Tomato seedling grown from store bought tomatoes.
This one was grown from shop bought seed.
Just a couple more photos to share of the damage done by the storm that came through South Australia last week.
The trellis that I had been using to hold the shade cloth off the corn was blown over, luckily the corn was only bent not broken and was standing up straight again by that same afternoon.

The damage that upset me the most was my greenhouse which was a birthday present from my daughters last year. Even though it was tied down and had survived other storms this time it ended up over the neighbours fence and is unfortunately beyond repair.
I know I'm lucky to have sustained such minor damage it could have been so much worse and was for a lot of people.
So, that was the garden in December, I'm expecting a lot more produce to come out of it over the next few weeks and I will be back at the end of this month with another update.

Wishing you all a HAPPY NEW YEAR and I hope the year ahead brings us all an abundance of the very best that life has to offer.












Saturday, 24 December 2016

A Repurposed Christmas

A post to (hopefully) inspire you to look at old things in a new way.

This post should have been up long before now, but time has just gotten away from me, so there may not be any time to make them this year, but that gives you a whole year to decide which ones will feature in your Christmas decorating next year.


Bed springs can be used to make the cutest little Christmas trees.

A few of these simple decorations would make an unusual centrepiece for the table on Christmas day.

These are actually necklaces, but I think they would look beautiful hanging in the tree.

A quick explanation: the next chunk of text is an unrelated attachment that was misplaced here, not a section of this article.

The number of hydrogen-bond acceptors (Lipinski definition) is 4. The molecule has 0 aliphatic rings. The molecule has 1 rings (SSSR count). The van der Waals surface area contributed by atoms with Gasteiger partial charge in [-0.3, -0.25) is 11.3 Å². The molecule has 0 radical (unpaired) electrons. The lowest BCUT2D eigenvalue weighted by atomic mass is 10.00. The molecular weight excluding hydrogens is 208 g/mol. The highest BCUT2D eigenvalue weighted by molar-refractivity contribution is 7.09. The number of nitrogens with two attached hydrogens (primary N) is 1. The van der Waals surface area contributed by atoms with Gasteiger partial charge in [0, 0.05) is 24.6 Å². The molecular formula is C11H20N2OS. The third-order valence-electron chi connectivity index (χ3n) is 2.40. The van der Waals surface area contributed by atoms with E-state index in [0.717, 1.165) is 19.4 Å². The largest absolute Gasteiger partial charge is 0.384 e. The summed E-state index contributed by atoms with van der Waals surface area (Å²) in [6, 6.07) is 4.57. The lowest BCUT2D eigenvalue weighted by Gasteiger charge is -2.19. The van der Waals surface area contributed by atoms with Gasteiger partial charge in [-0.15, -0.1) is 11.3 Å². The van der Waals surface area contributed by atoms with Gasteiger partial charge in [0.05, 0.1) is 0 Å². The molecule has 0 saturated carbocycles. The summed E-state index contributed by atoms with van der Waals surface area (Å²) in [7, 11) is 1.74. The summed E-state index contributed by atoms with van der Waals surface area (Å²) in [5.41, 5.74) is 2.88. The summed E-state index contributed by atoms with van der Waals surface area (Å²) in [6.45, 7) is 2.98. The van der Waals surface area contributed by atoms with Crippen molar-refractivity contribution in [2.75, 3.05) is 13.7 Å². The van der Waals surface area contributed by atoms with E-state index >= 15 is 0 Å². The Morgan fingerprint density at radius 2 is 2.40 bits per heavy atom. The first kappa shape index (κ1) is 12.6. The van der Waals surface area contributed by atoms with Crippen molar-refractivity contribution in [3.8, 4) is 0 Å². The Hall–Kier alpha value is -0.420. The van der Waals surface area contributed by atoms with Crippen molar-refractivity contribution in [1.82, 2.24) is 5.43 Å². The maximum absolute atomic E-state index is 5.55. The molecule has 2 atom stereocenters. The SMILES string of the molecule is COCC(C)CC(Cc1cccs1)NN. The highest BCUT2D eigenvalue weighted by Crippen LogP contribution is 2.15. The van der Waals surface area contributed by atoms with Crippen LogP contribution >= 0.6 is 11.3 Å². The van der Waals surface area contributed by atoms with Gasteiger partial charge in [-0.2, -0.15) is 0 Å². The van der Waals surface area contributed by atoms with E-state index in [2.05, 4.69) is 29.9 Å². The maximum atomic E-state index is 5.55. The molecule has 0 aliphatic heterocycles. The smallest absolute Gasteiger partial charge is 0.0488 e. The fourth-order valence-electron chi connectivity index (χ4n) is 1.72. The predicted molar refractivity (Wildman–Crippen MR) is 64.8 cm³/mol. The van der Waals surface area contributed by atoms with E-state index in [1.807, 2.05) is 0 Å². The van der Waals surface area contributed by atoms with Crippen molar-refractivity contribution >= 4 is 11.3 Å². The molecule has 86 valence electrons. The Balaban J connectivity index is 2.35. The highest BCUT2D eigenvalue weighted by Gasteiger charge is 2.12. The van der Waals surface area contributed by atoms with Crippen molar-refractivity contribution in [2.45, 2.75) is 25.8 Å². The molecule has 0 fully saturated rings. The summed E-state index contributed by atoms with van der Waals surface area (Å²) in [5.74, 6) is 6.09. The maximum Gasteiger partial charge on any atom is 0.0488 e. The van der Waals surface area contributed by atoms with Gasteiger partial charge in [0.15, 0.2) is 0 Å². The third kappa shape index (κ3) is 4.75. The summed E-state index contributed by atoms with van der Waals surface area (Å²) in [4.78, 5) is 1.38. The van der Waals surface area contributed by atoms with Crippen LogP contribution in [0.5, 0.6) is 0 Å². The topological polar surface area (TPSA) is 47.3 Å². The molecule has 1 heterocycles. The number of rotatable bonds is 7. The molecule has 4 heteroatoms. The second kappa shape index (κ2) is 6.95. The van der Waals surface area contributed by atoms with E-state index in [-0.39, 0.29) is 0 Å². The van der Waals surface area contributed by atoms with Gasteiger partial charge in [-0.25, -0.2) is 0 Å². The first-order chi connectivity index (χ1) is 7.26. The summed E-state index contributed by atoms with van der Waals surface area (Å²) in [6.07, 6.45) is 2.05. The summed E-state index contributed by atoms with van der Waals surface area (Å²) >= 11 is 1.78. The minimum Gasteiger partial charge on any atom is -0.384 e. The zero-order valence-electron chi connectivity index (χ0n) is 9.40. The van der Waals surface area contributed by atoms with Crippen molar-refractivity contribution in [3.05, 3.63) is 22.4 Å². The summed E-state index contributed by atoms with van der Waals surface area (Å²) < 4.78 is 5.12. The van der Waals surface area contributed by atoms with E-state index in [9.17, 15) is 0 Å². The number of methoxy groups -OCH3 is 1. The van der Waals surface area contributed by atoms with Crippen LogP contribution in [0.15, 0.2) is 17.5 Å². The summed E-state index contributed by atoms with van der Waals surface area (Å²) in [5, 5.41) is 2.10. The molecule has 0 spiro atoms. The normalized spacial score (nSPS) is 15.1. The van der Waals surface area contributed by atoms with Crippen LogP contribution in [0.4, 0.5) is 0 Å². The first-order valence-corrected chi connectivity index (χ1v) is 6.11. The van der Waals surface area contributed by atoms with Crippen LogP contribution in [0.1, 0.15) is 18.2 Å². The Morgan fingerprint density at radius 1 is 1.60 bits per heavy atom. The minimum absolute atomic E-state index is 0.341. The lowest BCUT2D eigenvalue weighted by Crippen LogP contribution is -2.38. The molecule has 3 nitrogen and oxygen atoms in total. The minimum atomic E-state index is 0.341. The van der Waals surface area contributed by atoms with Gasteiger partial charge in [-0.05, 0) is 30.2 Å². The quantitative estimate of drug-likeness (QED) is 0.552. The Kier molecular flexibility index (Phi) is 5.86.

If you don't happen to have any old fashioned cotton reels lying about you could use corks instead. 

Mindy at The Happy Scraps used a Cricut to make her flip chart Christmas countdown, but the same thing could be achieved using scrapbook paper, cardboard numbers and old Christmas cards.

Mindy at Prudent Pennypincher shows us a cute way to make a hanging countdown to Christmas using empty toilet rolls.

Old picture frames can be decorated and used as an alternative the traditional Christmas wreath.
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If you lucky enough to have a fireplace this would make a fantastic focal point to all your Christmas decorating.

But if you don't have the wall space for a gate, how about a bicycle wheel.
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I would like to take this opportunity to wish you all a 

VERY MERRY CHRISTMAS! 

I hope you have a joyous and peaceful day spent with the ones you love.

I will be back with a garden update as soon as I can take some photos, we are on day two of a heat wave and the veggie garden is covered in shade cloth at the moment. 

Disclaimer: I try to give credit to the owners of all the images I use, sometimes this is not possible, those images where the source is unknown will be assumed to be in the public domain. If you are the owner of any of these images (source unknown) and would like them removed or credit added, please let me know